Debbie Brient: The reasons are many, and she will continue to remain relevant far into the future, if not more relevant. First of all, she became a celebrity in her own time. Her artwork was selling for unheard of prices when she was still a relatively young woman. And being married to Alfred Steiglitz in New York, they were a couple that people recognized on the street. They were literally celebrities in their own time.
Yet she chose to leave one of the greatest cities in the world and a lifestyle of celebrity and come to one of the most remote areas of the country. And I think even today if someone said they were moving to Abiquiu, New Mexico, most people wouldn’t know where that is. And when they found out they would say, “Why?”
She was a woman too who we have to realize was born in the Victorian era yet she chose to have a profession, which was initially teaching art. And then ultimately she became a very self-reliant woman when her art was able to provide a living for her. So during a very conservative time, she chose her own path toward self-reliance in the middle of a remote area. That’s exciting to think about the strength and centeredness that she exhibited. It’s inspirational to me and I think it is to a lot of people.
Mosaic: Is Georgia O’Keeffe considered a Modernist painter?
Debbie Brient: I’m not a scholar but what I’ve learned as a layperson is that she was fully capable of painting a beautiful portrait of someone that was very realistic. She won prizes for still life that she painted. She could do that but she felt empty when she did it, because she was looking for a way to make her art express what she felt. Not just what she was seeing, but what she felt. So this was a departure that artists were seeking from traditional art up until that point. So if you look at in that context, she was very much a Modernist.
When you learn about O’Keeffe, so many of her most famous works are landscapes looking out her bedroom window, or from her terrace. She like many artists would paint the same scene or object over and over again. And so it’s interesting to see how she progressed until she got it to a point where she left that subject, because she felt she had finally captured it the way she wanted to.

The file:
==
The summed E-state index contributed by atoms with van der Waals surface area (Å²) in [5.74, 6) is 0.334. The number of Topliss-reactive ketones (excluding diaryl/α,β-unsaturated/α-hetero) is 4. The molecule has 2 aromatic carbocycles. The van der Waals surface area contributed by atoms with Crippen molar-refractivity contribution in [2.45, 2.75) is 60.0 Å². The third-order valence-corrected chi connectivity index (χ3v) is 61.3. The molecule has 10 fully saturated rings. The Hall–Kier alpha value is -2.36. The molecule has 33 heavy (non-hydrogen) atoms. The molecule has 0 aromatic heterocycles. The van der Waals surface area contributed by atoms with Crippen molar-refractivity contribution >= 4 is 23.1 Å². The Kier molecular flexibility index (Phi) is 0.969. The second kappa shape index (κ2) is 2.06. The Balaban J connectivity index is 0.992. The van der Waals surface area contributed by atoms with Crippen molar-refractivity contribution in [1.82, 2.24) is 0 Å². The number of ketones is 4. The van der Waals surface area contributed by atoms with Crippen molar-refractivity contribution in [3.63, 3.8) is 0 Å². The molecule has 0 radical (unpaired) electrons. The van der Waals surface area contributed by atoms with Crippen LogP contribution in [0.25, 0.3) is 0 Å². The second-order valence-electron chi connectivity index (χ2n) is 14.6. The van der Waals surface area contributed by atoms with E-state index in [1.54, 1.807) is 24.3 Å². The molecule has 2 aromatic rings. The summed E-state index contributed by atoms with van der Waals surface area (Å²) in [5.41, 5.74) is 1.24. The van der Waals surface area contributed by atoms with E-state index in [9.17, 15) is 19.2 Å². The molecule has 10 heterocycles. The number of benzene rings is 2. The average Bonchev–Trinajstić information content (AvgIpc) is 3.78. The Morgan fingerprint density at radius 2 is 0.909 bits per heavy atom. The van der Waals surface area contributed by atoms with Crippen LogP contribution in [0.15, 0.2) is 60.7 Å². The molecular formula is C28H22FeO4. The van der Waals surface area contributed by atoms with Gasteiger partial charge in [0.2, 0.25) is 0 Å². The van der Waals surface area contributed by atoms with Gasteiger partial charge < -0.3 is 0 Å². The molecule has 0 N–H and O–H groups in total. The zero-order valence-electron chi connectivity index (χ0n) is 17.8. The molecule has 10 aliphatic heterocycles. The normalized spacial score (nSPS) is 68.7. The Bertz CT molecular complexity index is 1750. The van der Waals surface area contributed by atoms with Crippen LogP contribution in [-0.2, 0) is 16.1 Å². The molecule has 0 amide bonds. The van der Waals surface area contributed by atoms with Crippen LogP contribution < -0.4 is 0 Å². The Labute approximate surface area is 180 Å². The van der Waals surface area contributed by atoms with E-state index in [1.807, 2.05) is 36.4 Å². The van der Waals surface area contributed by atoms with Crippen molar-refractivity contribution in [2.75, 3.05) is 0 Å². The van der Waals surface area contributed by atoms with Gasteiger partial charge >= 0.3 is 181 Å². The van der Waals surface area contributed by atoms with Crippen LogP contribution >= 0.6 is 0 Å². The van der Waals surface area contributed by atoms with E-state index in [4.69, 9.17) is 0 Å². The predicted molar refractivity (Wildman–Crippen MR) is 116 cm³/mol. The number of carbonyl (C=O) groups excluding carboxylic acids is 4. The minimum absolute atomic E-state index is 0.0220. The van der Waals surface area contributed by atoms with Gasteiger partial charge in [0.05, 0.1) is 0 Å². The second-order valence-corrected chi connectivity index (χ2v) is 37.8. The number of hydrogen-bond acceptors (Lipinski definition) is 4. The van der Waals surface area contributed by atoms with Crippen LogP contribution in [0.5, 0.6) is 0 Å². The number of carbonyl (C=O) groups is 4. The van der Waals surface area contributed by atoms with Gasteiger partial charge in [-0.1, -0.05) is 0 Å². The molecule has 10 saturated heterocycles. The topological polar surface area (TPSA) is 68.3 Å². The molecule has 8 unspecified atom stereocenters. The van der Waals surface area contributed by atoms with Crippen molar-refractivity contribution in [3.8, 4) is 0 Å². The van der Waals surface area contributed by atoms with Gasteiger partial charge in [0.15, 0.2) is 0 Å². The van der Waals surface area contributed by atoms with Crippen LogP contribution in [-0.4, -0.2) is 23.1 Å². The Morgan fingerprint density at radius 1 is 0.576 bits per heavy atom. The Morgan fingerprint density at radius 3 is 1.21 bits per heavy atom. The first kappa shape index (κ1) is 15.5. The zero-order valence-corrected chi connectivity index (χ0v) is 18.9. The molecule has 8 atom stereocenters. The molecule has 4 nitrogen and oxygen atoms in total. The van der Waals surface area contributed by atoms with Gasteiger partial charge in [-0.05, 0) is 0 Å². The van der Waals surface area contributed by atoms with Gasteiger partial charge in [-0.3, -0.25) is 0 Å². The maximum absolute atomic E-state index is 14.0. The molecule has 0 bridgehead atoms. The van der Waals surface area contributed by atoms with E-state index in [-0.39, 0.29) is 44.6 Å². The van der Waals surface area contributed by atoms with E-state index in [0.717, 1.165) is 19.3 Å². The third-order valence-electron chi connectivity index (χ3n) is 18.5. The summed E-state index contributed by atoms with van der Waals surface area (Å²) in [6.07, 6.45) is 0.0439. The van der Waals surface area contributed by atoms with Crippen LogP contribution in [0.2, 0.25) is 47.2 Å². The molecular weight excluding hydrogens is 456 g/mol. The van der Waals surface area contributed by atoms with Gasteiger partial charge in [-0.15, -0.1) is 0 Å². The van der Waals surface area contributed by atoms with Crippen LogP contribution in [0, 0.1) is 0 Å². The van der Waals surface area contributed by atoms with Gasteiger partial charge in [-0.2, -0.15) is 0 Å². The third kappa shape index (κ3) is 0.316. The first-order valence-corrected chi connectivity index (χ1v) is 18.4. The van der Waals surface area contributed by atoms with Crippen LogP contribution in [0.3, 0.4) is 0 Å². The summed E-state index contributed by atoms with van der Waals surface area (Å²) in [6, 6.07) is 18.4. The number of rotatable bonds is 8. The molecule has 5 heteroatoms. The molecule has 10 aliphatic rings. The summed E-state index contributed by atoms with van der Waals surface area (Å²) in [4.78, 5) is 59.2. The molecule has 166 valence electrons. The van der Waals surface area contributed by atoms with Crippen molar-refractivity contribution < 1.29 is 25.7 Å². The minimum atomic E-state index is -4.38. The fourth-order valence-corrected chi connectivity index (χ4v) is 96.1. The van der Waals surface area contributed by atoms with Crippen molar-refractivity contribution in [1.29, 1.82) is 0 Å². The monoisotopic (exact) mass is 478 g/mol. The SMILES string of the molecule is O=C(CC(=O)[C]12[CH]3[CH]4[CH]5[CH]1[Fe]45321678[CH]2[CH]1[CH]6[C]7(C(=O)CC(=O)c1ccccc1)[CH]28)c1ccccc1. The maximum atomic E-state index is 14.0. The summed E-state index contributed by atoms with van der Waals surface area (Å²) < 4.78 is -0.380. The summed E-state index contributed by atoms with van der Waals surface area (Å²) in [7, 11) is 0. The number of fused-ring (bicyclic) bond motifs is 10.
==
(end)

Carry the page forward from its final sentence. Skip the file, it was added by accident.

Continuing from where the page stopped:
Mosaic: What was life like for Georgia O’Keeffe in Abiquiu?
Debbie Brient: She chose to live very minimally even though she could have afforded to live extravagantly. When you visit her house in Abiquiu, you can see that she valued quality. The furnishings that she chose to purchase were of very high quality, yet they were very few, and sometimes she even made her own simple plywood tables in her studio. She was finding happiness living very simply.
She also was an avid gardener and she tried to grow as much food as she could with the help of others that worked for her. That was important to her.
One of the great stories I learned the last time I visited Abiquiu was that she insisted that her laundry be dried outside on clotheslines because she loved the smell of clothes dried in the sun. I don’t know if you’ve ever experienced that but it’s so nice to sleep on sheets that have been dried in the wind.
And then most of all, her interpretation of the natural world has inspired so many people to seek out peace and solace in nature, much the same way that she did. So I think her art and lifestyle have contributed to a better understanding of how nature inspires and renews the human spirit.
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photos: (c)Georgia O’Keeffe Museum